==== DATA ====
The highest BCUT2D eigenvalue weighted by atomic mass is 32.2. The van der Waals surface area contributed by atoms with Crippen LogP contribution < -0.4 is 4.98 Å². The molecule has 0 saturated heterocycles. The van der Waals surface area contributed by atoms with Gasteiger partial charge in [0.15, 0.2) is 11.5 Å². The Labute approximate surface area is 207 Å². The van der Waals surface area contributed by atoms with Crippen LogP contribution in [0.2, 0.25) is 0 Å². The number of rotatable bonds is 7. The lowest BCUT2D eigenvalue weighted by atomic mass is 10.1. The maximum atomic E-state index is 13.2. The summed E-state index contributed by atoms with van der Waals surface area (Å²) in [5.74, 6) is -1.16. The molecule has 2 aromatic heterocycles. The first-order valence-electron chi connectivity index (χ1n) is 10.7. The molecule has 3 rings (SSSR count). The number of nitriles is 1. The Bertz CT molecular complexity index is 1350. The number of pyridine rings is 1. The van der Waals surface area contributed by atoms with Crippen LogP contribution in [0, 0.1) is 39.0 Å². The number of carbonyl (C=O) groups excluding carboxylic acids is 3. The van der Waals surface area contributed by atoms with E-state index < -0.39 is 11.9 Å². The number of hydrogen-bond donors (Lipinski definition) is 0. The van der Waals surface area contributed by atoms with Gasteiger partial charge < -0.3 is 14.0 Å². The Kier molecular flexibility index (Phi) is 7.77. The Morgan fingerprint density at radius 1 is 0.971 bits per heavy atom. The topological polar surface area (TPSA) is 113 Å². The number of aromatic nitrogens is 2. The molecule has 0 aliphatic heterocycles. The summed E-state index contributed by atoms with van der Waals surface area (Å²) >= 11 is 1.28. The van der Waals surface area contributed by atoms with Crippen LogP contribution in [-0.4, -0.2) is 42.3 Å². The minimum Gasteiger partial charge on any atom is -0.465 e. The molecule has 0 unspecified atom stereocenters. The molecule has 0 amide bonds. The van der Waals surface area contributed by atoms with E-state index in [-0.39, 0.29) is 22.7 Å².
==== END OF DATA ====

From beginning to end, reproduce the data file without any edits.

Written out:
The highest BCUT2D eigenvalue weighted by atomic mass is 32.2. The van der Waals surface area contributed by atoms with Crippen LogP contribution < -0.4 is 4.98 Å². The molecule has 0 saturated heterocycles. The van der Waals surface area contributed by atoms with Gasteiger partial charge in [0.15, 0.2) is 11.5 Å². The Labute approximate surface area is 207 Å². The van der Waals surface area contributed by atoms with Crippen LogP contribution in [0.2, 0.25) is 0 Å². The number of rotatable bonds is 7. The lowest BCUT2D eigenvalue weighted by atomic mass is 10.1. The maximum atomic E-state index is 13.2. The summed E-state index contributed by atoms with van der Waals surface area (Å²) in [5.74, 6) is -1.16. The molecule has 2 aromatic heterocycles. The first-order valence-electron chi connectivity index (χ1n) is 10.7. The molecule has 3 rings (SSSR count). The number of nitriles is 1. The Bertz CT molecular complexity index is 1350. The number of pyridine rings is 1. The van der Waals surface area contributed by atoms with Crippen LogP contribution in [0, 0.1) is 39.0 Å². The number of carbonyl (C=O) groups excluding carboxylic acids is 3. The van der Waals surface area contributed by atoms with E-state index < -0.39 is 11.9 Å². The number of hydrogen-bond donors (Lipinski definition) is 0. The van der Waals surface area contributed by atoms with Gasteiger partial charge < -0.3 is 14.0 Å². The Kier molecular flexibility index (Phi) is 7.77. The Morgan fingerprint density at radius 1 is 0.971 bits per heavy atom. The topological polar surface area (TPSA) is 113 Å². The number of aromatic nitrogens is 2. The molecule has 0 aliphatic heterocycles. The summed E-state index contributed by atoms with van der Waals surface area (Å²) >= 11 is 1.28. The van der Waals surface area contributed by atoms with Crippen LogP contribution in [-0.4, -0.2) is 42.3 Å². The minimum Gasteiger partial charge on any atom is -0.465 e. The molecule has 0 unspecified atom stereocenters. The molecule has 0 amide bonds. The van der Waals surface area contributed by atoms with E-state index in [-0.39, 0.29) is 22.7 Å².